Inside Health BBC Radio 4 19/1/16- notes on stroke stats

The ‘ 20% more likely to have a stroke at the weekend’ quote used by various politicians – seems to have come from study in PLOS 2004 – 2012 DATA

http://journals.plos.org/plosone/article?id=10.1371/journal.pone.0131836#sec014
However ,20% is relative risk – one needs to know the absolute risk to make sense of that.

If admitted at weekend death rate at 7 days – 12.9 %
compared with weekday death rate – 11.1%
and public holidays 13.3%
There are also other factors, e.g. winter is a risk factor for death

However stroke outcomes have been rapidly improving
data from 2004 – 2012 RCP
http://www.londonscn.nhs.uk/wp-content/uploads/2015/04/dem-stroke-2901415.pdf
Huge amount of work is being done – stroke units, rapid CT scans, thrombolysis, Stroke units were developed w
RCP note that in 2002, 36% of people admitted to stroke unit
in 2014, 96% of people admitted to a stroke until

in 2008 1.8% people got thromboylsis – 2014 – 12% – in other words a huge change in management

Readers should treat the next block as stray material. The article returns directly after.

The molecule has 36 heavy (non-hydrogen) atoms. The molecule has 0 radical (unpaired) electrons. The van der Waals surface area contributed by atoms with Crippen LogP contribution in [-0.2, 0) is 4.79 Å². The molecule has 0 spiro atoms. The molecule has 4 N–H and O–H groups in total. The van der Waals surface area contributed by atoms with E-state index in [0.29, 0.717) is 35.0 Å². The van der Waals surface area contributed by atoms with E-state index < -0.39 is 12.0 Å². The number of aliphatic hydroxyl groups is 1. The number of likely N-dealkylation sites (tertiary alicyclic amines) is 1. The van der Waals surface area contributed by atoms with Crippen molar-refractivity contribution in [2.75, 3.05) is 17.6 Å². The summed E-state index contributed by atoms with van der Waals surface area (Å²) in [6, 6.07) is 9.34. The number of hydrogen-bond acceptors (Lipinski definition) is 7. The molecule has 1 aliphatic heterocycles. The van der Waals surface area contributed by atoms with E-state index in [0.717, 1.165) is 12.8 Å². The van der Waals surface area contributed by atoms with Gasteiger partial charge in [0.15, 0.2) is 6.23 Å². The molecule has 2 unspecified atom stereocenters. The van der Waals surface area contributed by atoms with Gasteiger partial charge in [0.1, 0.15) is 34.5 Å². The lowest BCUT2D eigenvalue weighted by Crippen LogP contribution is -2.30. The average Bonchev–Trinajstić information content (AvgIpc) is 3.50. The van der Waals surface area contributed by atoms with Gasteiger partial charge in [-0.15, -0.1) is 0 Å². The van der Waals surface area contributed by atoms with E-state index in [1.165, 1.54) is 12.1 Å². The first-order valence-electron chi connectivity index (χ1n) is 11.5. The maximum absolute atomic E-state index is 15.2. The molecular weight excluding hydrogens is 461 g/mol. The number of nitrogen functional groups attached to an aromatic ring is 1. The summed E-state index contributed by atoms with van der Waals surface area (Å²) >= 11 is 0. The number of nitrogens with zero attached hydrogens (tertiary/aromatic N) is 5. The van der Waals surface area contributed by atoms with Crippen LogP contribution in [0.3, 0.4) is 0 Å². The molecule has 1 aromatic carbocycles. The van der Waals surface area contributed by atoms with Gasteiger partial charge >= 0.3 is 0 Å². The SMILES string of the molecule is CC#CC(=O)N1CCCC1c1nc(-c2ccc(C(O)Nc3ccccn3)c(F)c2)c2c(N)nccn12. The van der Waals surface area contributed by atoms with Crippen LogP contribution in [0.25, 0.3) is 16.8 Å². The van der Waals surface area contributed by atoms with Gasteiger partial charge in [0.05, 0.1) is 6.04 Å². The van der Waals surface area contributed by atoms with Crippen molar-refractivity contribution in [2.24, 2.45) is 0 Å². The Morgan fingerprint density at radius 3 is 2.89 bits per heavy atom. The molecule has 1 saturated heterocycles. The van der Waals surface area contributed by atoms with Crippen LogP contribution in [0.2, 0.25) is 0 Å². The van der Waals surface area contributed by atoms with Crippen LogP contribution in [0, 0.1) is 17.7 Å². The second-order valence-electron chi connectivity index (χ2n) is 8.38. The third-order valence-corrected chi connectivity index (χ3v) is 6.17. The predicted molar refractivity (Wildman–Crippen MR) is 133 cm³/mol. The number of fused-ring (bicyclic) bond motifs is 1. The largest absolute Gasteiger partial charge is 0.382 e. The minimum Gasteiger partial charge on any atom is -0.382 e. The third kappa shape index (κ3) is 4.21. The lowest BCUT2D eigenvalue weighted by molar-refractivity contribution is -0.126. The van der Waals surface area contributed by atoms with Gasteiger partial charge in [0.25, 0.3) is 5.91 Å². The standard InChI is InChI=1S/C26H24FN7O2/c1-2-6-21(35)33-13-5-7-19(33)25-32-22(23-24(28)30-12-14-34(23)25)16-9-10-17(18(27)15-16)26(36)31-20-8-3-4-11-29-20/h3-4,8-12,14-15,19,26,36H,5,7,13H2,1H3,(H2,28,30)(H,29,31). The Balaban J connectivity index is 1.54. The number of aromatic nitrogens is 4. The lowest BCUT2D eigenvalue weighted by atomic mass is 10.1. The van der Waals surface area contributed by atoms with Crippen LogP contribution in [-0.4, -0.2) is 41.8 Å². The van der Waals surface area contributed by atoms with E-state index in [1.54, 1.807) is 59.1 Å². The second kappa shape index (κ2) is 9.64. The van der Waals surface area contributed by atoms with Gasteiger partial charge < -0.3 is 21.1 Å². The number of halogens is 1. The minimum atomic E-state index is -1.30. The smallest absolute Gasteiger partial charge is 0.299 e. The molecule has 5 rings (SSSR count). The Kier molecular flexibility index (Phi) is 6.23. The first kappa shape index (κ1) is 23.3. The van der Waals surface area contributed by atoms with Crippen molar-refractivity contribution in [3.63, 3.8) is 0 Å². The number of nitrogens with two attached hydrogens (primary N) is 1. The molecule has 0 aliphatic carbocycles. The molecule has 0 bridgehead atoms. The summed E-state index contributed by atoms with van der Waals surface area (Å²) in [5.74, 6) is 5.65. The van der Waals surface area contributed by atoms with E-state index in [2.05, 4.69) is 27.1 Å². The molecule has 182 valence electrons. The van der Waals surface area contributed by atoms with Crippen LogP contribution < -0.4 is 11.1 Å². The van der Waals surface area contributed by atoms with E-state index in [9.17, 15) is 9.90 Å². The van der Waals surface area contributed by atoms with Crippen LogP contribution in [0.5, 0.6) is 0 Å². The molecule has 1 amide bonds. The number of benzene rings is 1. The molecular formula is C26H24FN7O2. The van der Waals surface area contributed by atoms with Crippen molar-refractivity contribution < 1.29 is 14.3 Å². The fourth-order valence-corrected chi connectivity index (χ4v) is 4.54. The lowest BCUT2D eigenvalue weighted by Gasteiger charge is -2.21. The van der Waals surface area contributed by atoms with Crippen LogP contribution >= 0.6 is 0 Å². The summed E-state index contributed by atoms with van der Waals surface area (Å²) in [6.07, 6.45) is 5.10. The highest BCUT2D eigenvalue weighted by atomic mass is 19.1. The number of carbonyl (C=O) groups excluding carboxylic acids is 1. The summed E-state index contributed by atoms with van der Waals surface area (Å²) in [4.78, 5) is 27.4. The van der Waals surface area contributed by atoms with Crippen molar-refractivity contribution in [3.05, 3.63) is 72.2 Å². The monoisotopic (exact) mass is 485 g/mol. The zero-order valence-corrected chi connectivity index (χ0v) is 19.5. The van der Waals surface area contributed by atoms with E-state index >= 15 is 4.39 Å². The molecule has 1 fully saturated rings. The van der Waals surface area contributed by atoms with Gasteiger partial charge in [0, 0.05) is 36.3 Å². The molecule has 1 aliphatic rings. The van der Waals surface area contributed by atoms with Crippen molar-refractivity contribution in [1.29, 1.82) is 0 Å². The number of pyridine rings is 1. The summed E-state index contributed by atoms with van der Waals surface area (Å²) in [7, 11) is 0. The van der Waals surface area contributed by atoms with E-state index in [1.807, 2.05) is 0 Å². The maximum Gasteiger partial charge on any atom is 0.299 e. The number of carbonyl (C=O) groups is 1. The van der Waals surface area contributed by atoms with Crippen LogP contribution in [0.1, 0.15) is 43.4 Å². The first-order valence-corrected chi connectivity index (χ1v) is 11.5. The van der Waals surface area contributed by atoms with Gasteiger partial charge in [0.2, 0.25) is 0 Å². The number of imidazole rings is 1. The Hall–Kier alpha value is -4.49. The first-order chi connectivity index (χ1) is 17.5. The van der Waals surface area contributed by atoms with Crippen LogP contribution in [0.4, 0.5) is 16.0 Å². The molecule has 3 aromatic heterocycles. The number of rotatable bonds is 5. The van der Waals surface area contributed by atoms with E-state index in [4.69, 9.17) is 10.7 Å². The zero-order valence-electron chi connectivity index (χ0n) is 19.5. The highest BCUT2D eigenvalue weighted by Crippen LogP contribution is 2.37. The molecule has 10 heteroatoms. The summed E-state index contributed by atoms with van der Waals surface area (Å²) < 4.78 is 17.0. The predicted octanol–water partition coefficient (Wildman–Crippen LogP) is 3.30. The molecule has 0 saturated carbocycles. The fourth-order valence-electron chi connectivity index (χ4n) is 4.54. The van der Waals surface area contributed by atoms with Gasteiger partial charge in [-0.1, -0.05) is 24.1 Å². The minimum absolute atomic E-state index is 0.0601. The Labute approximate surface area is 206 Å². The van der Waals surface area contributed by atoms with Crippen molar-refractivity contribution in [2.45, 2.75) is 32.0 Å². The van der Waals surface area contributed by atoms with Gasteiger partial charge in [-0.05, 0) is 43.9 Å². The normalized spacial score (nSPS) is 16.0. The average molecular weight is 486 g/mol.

We now have bigger centres – faster treatment and more nurses -> which decreases mortality rates
http://www.londonscn.nhs.uk/wp-content/uploads/2015/04/dem-stroke-2901415.pdf

PLOS study found association with nursing staffing ratios – why NICe not made safe staffing – but not physician ward rounds
http://journals.plos.org/plosmedicine/article?id=10.1371/journal.pmed.1001705 in stroke units 2014

At the end of the day, these studies can only show association not causation
And stroke units do make a significant difference to life, and quality of life

http://www.cochrane.org/CD000197/STROKE_organised-inpatient-stroke-unit-care

The bottom line: improvements in stroke care have been enormous and have taken place within the current NHS contract for doctors – stroke professionals have researched, led and made the changes – and should be congratulated, not admonished.

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